(The girlfriend didn’t want him to quit, by the way. In fact, she’s in the band so she’s at every football game. It was Weston’s idea that he should quit and get a job so he’d have more money for dates.)

We finally made a deal. He’d play half the season. Five of the ten games. If it wasn’t fun, if he didn’t love it, if he still wanted to quit, THEN he could quit. And I gave him money for dates.

Five games went by.

And then another five games went by. He never mentioned quitting again.

This past Friday was the last game of the regular season. It was “Senior Night” in the fieldhouse before the game.

All the senior football players, managers, and cheerleaders. (Weston is third from the right, top row.)

They had a cute cake with little plastic footballs poked into the top with each senior’s name.

They let the parents take home their child’s little football. Five years of football, and that’s all I get! A tiny plastic football! What about my gold watch? What about my bonus points for not letting Weston quit–twice?!

Someone asked recently about college. Weston doesn’t intend to play football in college. He’s into football for the fun. The intensity of the money, media, and competition to make it into professional sports that is all wrapped up in college sports is of no appeal to him. High school is the end of football for him. (I would never push him to continue football in college. College football is altogether different from high school. I fully support his desire to go to college for college, not for football.)

Weston’s in this pile somewhere, and enjoying every second of it.

You know when they’re all crouched down like this, waiting for the play to start? I asked Weston what’s going on, if the players say anything to the opposite team.

He said “trash talking” is not allowed. It’s unsportsmanlike conduct. So he sings “I’m a Little Teapot” and “If You’re Happy and You Know It” to the other team. I said, “Does that make them think you’re scary-crazy?” And he said, “I don’t know. I’m too busy smashing their faces in after that to ask them.”

Football is such a sweet game.

Ironically, I just recently figured out football, which has made the last few games much more enjoyable.

It’s so much more exciting when you at least halfway understand what’s going on. (Amazing!)

They won Friday night against Ritchie County, 41-20.

They ended the final game of the regular season, long after everyone but parents had gone home, in the annual season-ending tradition of walking hand in hand, all the players and coaches, from one end of the field to the other and back again. In total silence. It’s a weird and awesome sight.

The Roane County Raiders won 8 out of 10 games in the regular season this year, setting a school record.

Playoffs start this week. And when the last ball is snapped, I shall retire forever as a football mom….

….and football photographer.

Football is a year-round commitment that is like no other, for both the kids and the parents. And while in so many ways, important ways, this is Weston’s accomplishment and Weston’s life, it is also–for every mother, and especially every single mother–my accomplishment and my life. For every minute behind the wheel, every long, cold night at the stadium, all the hours working the concession stand, every cleat sized at the shoe store and every dollar scraped together, every moment sitting in the car waiting after practices and standing shivering in the cold, cold night outside the fieldhouse after games, and, oh, for all those 1 a.m. pickups after away games, falling asleep while waiting for the lights of the team bus to appear over the hill, and for the times I pushed him through it, and most of all, for the times I pushed myself through it when I cried because I was so tired….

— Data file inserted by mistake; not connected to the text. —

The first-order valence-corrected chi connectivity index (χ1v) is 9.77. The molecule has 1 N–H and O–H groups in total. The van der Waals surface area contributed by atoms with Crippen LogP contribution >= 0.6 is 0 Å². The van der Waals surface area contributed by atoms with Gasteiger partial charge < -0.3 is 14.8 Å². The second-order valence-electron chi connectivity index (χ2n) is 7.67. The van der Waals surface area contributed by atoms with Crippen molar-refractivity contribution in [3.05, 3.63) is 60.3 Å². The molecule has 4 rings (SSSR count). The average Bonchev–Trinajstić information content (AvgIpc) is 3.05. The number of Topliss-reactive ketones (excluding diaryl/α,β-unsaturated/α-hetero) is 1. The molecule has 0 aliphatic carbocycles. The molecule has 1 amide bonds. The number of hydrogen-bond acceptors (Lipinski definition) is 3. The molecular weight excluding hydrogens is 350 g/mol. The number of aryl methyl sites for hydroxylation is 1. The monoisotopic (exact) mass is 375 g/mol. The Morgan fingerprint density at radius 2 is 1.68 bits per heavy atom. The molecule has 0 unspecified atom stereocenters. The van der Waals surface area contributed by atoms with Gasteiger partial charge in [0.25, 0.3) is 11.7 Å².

I am done!

P.S. And to the Roane County High School football coaches–you rock. Best, and most professional, school sports experience ever as a parent. Coaches matter, and the football coaches here are THE BEST. (Thank you to Head Coach Tom Hardman and his staff.)

*See playoff game #1: Nailbiter, and playoff game #2, The Last Football Game.


  1. laura says:

    That was beautiful Suzanne. From one single mom to another, YOU rock!

  2. Teri says:

    I know what you mean! My son has been playing basketball since 6th grade and we live in a more rural area in SD. In middle school, there aren’t buses – parents were the buses and we did some traveling to different games. Now he’s a senior and basketball starts in a few weeks although there were camps in the summer and workouts before and after school to get ready. It will be a bittersweet moment during this season’s parents’ night. There were times he wanted to quit and I told him the same thing – if it wasn’t fun or you weren’t enjoying it, then quit. Summer of ’09 he tore his calf muscle during a practice so last season was hard since it took so long to heal. He’s ready this year though!

  3. Darlene in North Ga says:

    Yeah, single moms and kids activities can be hard on the mom.

    Nearest scout troop that wasn’t prejudiced against our religious beliefs was 130 mile round trip away (VERY rural area). On camp-out weekends it was 130 miles Thur, and Fri and Sat for meeting, camping and picking up. He did make Eagle scout just before his 18th birthday, but by the time he was awarded the rank a month later, it was bitter-sweet for me. Because by then he was making some REALLY poor decisions. Later it including quiting high school with 25 DAYS left in his SENIOR year. (way to go,dad!)